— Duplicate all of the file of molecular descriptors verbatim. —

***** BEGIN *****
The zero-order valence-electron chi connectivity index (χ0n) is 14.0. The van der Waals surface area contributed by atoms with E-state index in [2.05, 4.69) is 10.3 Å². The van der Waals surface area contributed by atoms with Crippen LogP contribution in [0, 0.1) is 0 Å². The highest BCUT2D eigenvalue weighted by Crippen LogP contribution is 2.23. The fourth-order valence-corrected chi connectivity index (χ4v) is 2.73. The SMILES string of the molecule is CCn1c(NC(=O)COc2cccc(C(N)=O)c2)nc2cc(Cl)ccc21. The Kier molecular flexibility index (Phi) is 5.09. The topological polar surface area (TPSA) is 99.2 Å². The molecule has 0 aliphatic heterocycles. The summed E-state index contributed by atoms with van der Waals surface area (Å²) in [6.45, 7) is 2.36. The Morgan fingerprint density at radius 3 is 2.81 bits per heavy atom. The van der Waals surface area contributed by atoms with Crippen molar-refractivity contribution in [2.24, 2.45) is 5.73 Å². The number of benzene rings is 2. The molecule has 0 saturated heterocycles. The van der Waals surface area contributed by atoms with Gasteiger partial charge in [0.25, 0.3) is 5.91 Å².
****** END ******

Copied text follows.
The zero-order valence-electron chi connectivity index (χ0n) is 14.0. The van der Waals surface area contributed by atoms with E-state index in [2.05, 4.69) is 10.3 Å². The van der Waals surface area contributed by atoms with Crippen LogP contribution in [0, 0.1) is 0 Å². The highest BCUT2D eigenvalue weighted by Crippen LogP contribution is 2.23. The fourth-order valence-corrected chi connectivity index (χ4v) is 2.73. The SMILES string of the molecule is CCn1c(NC(=O)COc2cccc(C(N)=O)c2)nc2cc(Cl)ccc21. The Kier molecular flexibility index (Phi) is 5.09. The topological polar surface area (TPSA) is 99.2 Å². The molecule has 0 aliphatic heterocycles. The summed E-state index contributed by atoms with van der Waals surface area (Å²) in [6.45, 7) is 2.36. The Morgan fingerprint density at radius 3 is 2.81 bits per heavy atom. The van der Waals surface area contributed by atoms with Crippen molar-refractivity contribution in [2.24, 2.45) is 5.73 Å². The number of benzene rings is 2. The molecule has 0 saturated heterocycles. The van der Waals surface area contributed by atoms with Gasteiger partial charge in [0.25, 0.3) is 5.91 Å².